• There are different ways to wrap canvas around the frame. So if you decide to buy stretched canvas, get the one called “gallery-wrap” or “museum-wrap”. This means it is wrapped all the way around to the back and stapled there — so the staples are invisible on the sides. This way you can paint the sides and hang it without framing, and staples are not going to ruin the entire look of the artwork.
  • Do not try too hard to save on canvas, you might regret it because the appearance of brush stroke depends on its quality. Also, the cheap canvas may be short-lived. However, do not waste too much money on it, the most expensive does not always mean the best.

Canvas for painting is deservedly one of the best support (check out other supports here) for acrylic paint. Experiment with it, enjoy the benefits and develop your skills. As always, leave me a comment if you have any questions. Good Luck!



8 thoughts on “Canvas for Painting – Types and Differences

  1. Daniella says:

    Hi Olga,

    Great article!

    My husband draws portraits of people in black and white, and now he wants to learn how to paint with colors on canvas. I am so happy I’ve read your article because I discovered that canvas comes in different types, which is fantastic! We have canvas panel at home, but for my husband, it is too bulky. He finds all his inspiration in cafe shops. He sits there and watch people and draw them:). So I will definitely choose the canvas pad because it can be carried everywhere. I will show your article to my husband; I am sure he will love the idea! Is the Canvas Pad comes in other colors or just in white?

    Thank you for this excellent post!

    • Olga says:

      Hi Daniella, you are so welcome! I know that shift from paper for drawing to canvas for painting could be confusing, so I’m glad I could help! 

      What about color, as far as I know, pads are only available in white, because they are primed with white gesso. But this is a very easy fix – just get a colored gesso, or mix white gesso with any color and go over the pad. You can read more about it here

  2. Furkan says:

    I really need to save some money since I am on a tight budget on these days.
    I did not know that Canvas rolls help me save some money, I hope I really can.
    What type of weight do you recommend for beginners? and do you have a recommendation for the texture?

    • Olga says:

      Hi Furkan! Those are some very good questions, thank you! 

      Getting canvas in rolls is definitely cheaper that buying a ready-made stretched products. Although you have to invest your time into that 🙂 The weight and texture depend on your technique and medium you work with. The weight is pretty much equal to the quality/grade of canvas – the higher the better. Higher weight is recommended if you prefer to work with a lot of texture. For beginners, I recommend getting a canvas with the weight no less than 8-10 oz.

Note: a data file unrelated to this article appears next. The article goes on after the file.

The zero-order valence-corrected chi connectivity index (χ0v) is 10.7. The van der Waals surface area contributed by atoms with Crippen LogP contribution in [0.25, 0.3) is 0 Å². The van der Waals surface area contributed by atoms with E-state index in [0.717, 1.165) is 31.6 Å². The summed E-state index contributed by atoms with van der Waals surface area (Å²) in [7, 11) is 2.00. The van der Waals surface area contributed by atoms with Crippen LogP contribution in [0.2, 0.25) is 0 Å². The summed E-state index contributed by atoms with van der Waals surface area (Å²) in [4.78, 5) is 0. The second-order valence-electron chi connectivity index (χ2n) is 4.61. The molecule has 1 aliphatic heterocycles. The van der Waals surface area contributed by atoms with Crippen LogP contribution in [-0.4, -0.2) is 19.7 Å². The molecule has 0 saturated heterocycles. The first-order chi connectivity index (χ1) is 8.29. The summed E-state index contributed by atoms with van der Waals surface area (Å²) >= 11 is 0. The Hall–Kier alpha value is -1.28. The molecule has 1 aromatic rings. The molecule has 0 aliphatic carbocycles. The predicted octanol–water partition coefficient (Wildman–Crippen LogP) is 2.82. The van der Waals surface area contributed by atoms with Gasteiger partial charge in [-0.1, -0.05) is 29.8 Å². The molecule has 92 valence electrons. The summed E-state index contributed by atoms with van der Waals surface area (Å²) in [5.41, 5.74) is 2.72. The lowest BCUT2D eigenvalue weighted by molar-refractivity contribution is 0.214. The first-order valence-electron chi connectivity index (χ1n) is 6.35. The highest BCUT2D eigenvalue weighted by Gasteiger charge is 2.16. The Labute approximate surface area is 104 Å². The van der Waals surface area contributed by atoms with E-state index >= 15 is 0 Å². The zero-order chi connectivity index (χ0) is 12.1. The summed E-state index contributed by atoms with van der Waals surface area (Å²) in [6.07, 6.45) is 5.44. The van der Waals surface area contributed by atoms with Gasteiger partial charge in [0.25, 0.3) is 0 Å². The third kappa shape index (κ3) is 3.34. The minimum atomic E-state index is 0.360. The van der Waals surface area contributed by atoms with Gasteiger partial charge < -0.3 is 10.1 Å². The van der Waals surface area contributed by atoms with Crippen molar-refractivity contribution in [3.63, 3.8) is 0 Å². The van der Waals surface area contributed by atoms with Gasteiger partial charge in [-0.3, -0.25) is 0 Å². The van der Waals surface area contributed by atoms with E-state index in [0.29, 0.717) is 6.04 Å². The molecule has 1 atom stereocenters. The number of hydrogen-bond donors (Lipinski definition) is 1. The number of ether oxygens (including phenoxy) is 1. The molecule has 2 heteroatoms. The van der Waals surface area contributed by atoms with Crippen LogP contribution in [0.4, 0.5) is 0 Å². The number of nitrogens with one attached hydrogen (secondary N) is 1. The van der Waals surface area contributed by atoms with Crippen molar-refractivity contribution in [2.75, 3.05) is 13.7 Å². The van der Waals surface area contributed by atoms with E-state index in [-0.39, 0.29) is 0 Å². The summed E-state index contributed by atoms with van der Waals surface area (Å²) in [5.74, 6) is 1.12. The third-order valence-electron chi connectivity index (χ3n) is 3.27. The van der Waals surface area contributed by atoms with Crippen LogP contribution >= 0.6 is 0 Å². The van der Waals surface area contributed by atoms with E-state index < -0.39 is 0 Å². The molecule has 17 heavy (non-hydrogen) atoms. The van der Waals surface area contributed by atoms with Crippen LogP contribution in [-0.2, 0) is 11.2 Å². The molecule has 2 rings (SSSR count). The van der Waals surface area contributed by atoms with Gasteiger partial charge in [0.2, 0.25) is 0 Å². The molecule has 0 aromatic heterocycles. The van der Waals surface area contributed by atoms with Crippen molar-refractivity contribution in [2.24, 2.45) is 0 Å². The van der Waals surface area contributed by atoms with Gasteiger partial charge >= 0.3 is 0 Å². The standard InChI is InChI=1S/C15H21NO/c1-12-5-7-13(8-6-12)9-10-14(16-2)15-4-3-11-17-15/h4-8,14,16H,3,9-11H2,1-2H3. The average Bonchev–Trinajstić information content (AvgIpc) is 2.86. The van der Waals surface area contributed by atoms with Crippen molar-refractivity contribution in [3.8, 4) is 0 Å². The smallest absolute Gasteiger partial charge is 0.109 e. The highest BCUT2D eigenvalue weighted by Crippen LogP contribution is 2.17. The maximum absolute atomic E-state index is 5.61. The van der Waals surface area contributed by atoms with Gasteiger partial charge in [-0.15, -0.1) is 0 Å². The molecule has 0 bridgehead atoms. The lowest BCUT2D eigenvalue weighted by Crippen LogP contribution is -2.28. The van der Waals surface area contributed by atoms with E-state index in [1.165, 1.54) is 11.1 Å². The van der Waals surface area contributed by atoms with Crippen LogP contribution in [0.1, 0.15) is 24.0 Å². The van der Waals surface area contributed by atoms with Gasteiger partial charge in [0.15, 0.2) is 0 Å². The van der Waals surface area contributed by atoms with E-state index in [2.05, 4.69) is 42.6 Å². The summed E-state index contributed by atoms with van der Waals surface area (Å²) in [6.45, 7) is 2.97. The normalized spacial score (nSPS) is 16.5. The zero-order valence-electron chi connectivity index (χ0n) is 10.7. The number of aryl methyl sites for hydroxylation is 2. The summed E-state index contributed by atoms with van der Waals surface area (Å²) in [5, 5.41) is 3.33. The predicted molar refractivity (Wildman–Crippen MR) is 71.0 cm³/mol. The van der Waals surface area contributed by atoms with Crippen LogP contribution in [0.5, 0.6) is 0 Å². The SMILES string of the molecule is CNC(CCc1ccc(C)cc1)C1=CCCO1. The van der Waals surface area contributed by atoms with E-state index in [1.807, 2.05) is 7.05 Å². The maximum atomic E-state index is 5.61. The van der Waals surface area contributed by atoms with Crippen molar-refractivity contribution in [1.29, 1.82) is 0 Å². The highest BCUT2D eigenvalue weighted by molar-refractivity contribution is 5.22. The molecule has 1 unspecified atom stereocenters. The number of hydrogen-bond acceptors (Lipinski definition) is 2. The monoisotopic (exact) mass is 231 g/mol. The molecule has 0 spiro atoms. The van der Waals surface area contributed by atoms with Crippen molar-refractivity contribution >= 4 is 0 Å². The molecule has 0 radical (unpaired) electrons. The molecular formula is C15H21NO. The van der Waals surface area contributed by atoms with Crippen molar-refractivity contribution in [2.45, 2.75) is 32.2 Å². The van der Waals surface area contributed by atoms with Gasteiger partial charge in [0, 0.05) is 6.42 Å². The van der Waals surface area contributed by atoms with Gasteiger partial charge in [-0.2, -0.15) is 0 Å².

A rough texture is preferred by painters who like larger paintings and bold brushstrokes. A finely woven canvas is smooth and best suited to small, finely detailed works (“portrait-grade”). So it’s your choice 😉

      Best of luck,


  3. Santi says:

    Reading your post really increase my knowledge about canvas. I usually paint with watercolor on special watercolor paper, but want to give acrylic paint a try. It’s really interesting to know the types and differences of canvas. I think pre-stretched canvases are great option for beginner, as I have no idea how to stretch canvas. Thank you your informative post. Looking forward for your other post about art materials.


    • Olga says:

      Hi Santi,

      You are welcome! The transition from watercolor to acrylics is fun, just make sure to use proper art materials :))) I’m glad my article about canvases was helpful, and If you feel more comfortable working with paper, check out this Canvas Paper post.

  4. Lawrence says:

    Hi Olga.
    I am a photographer and have always wanted to lear to paint. I am leaning towards canvas as my preferred medium.
    The idea being that painting would be a great way to meditate almost (at least that is what I hope) but am finding it quite stressful to find the right materials and methods without having to spend a fortune.
    Coming across your site and this post has been rather fortunate. Thank-you I now know a lot more than I did 15 minutes ago and feel quite confident that one of the less expensive and more convenient options is the way to go until my art has at least improved a little bit.

    • Olga says:

      Hi Lawrence, thanks for checking out my website. For me, art is also a type of dynamic meditation, and I this is the way it should be. I know that finding the right art materials is super challenging at the beginning and I’m here to help! Let me know if you are going to have any more questions 🙂